What do you do when a “non-birding friend” comes to visit and you want to go birding? You take them…ahumm…birding…I mean kayaking! In my particular situation, we could surely accommodate both, still have a great time paddling AND birdwatch, too! We loaded up the kayaks (see below ordeal about me deciding NOW was the time to install new seat covers) and went down to my beloved Contentnea Creek in the lower end of Pitt County!
Why Take a “Non-Birder” Now?
You know how it goes. You intend to make a repair and then do it at the last minute. I decided nothing was going to do until both worn out kayak seat cushion bottoms and cushioned seat back covers were replaced…Like a day or two before said kayak trip. Noooo…I couldn’t have done it the PRECEDING week with cooler temps, and light breezes…Being a glutton for punishment, I had to wait until it was a sweltering 85 degrees, 100 percent humidity, and not a breeze to be felt in three neighboring counties.
It was tedious to say the least. Bolts and nuts kept falling inside the seat itself instead of where they should stay. Sweat continued to pour off of us. The continued slapping of ourselves to ward off the blood sucking mosquitoes as they persisted in dive bombing us, proved to no avail…or relief. Finally, we resorted to dousing ourselves with bug spray that made us smell of lemon and eucalyptus. Promptly we then lit a citronella candle nearby. We knew instantly a MOSQUITO wouldn’t get near us now because WE WOULDN’T get near each other from the intense smell.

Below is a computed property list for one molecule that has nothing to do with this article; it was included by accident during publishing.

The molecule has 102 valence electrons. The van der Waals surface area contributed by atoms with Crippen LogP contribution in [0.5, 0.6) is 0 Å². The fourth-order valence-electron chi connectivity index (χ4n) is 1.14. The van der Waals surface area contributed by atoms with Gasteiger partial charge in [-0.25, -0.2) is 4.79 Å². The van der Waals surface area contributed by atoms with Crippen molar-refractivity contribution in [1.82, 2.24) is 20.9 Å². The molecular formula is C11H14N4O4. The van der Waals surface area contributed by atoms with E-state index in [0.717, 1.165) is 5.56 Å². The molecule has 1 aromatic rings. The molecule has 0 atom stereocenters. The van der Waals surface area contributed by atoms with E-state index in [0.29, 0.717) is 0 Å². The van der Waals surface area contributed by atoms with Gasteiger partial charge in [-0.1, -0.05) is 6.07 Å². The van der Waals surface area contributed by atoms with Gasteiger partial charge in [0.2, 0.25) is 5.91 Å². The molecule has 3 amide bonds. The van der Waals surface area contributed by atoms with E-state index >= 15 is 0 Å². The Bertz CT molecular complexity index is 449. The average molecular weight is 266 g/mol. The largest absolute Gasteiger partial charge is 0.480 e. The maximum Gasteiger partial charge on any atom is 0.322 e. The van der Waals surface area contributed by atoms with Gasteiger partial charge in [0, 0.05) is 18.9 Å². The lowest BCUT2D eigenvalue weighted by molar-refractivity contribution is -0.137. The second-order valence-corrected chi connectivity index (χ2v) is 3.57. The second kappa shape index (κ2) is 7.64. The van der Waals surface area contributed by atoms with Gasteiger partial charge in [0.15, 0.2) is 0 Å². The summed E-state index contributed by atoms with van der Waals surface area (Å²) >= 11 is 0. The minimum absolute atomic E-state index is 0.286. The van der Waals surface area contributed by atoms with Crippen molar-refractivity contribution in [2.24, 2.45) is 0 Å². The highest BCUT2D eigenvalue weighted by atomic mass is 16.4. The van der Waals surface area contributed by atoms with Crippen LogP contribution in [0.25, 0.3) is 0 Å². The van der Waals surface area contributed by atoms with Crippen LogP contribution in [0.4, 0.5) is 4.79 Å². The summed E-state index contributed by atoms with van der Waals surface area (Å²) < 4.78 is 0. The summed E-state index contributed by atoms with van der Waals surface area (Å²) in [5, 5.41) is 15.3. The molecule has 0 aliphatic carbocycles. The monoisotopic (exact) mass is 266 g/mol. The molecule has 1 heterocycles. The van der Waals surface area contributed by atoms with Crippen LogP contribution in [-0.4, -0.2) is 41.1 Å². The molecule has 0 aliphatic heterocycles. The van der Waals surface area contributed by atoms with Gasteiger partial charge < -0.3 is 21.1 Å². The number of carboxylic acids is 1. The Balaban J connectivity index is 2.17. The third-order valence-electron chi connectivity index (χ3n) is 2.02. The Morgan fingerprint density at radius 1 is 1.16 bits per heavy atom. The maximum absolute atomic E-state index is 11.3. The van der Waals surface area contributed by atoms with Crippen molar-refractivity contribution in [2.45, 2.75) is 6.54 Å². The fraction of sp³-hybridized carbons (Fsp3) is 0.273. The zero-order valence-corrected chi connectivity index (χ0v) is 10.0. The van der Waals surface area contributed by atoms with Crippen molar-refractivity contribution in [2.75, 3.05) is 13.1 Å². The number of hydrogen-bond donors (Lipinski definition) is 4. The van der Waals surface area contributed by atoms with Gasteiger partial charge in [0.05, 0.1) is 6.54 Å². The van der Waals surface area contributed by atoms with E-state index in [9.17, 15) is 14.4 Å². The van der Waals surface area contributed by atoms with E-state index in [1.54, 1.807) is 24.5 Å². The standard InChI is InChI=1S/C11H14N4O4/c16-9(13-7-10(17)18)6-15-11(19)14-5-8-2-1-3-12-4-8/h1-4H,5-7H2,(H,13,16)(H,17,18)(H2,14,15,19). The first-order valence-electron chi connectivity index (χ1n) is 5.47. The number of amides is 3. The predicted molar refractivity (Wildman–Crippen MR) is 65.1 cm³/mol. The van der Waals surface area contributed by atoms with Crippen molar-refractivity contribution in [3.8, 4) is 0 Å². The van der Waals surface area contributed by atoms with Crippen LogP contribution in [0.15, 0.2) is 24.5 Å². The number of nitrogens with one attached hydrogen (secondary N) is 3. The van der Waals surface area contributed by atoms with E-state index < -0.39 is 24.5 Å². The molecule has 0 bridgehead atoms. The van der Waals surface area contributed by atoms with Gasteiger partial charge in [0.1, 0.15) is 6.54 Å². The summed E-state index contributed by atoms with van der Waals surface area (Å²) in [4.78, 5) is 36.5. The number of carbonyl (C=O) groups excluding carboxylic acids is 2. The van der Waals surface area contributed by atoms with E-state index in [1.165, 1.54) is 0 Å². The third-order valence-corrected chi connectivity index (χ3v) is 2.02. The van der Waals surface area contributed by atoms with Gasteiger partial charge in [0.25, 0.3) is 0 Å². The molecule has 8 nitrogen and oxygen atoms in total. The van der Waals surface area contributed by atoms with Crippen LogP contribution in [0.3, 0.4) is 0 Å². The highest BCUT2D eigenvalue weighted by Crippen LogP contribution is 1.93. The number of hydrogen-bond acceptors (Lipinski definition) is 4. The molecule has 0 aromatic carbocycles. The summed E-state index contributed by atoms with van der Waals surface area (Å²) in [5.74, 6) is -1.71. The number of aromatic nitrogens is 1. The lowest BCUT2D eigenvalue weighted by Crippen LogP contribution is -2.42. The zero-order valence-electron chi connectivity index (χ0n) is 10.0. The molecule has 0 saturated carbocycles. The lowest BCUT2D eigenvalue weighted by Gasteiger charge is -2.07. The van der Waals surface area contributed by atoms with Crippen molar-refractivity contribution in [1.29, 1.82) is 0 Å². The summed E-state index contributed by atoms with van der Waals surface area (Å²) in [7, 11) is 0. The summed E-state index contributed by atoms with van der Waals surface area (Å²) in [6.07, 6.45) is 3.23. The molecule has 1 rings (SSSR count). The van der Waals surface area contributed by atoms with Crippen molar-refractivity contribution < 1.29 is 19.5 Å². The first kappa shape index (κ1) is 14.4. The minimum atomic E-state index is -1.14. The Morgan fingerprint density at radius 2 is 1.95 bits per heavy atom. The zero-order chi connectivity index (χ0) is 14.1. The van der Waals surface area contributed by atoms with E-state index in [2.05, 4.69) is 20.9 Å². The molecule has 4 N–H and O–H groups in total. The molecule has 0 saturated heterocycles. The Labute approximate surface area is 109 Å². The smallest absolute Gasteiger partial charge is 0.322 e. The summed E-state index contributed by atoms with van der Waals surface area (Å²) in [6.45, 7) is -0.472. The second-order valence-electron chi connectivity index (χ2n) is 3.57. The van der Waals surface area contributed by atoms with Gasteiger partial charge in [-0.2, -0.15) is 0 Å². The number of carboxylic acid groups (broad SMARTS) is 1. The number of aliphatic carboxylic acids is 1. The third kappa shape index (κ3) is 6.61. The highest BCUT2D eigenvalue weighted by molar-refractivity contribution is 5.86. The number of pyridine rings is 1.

With no further adieu, at last the seats were in. At that point, I didn’t even care if we even went kayaking. Frustration, aggravation and being drenched with sweat with itching whelps on me were making me miserable. The kayaks would simply have to wait until the next morning to be loaded onto the t-frame of the truck.
A Brief Stopover at Lawson’s Trail a Non-birding Friend Would Love!
The next morning, the itching had subsided and we loaded the kayaks for the short drive down to the creek. It was a balmy 80 degrees, 100 percent humidity, and no breeze. We were excited for the kayak adventure, but decided to stop at the new trail on Water Street in Grifton, Lawson’s Trail, and take a look there first.Water Street takes a sharp curve to the left and the entrance to the trail parking lot is in the curve on the right. I figured even a non-birding friend would like this adventure!
It’s very primitive, but one of my favorite places to go bird. With varying water levels during all four seasons, there’s always something of interest to see there. Keep your ears open for the sounds and eyes sharp for the movements you may see up close and at a distance. Love this place for the peace and tranquility!
What were All the Beautiful Lavender Colors in Bloom?
Immediately at the end of the first boardwalk were lots of non-native, introduced Indian Heliotropes (Heliotropium indicum) in bloom. They were about three feet tall and the tiny lavender blue flowers with minuscule golden yellow centers on the curving stems made me think of an octopus. Wouldn’t octopus tentacles look like this if they had flowers? Really a beautiful plant. This plant was way cool, no real scent that I could smell to it, however various pollinators were all over them. On other Heliotrope plants there, I could see tiny black seeds where each spent flower had been. In addition, the stems had spiky hairs all over them. (I typically leave any hairy stemmed plant alone ever since my six week absolute ordeal from one this past spring.)
The below map taken from the U. S. Department of Agriculture Natural Resources Conservation Service Plants Database shows the N. C. known locations for the Heliotrope. The location of the ones we saw are within the blue areas at the south end of Pitt County. The link provided below the photo taken from their website will give you further interesting information.
From the website of the USDA.gov, they provide this chart. You can scroll in or out to see larger areas within the United States they have been seen.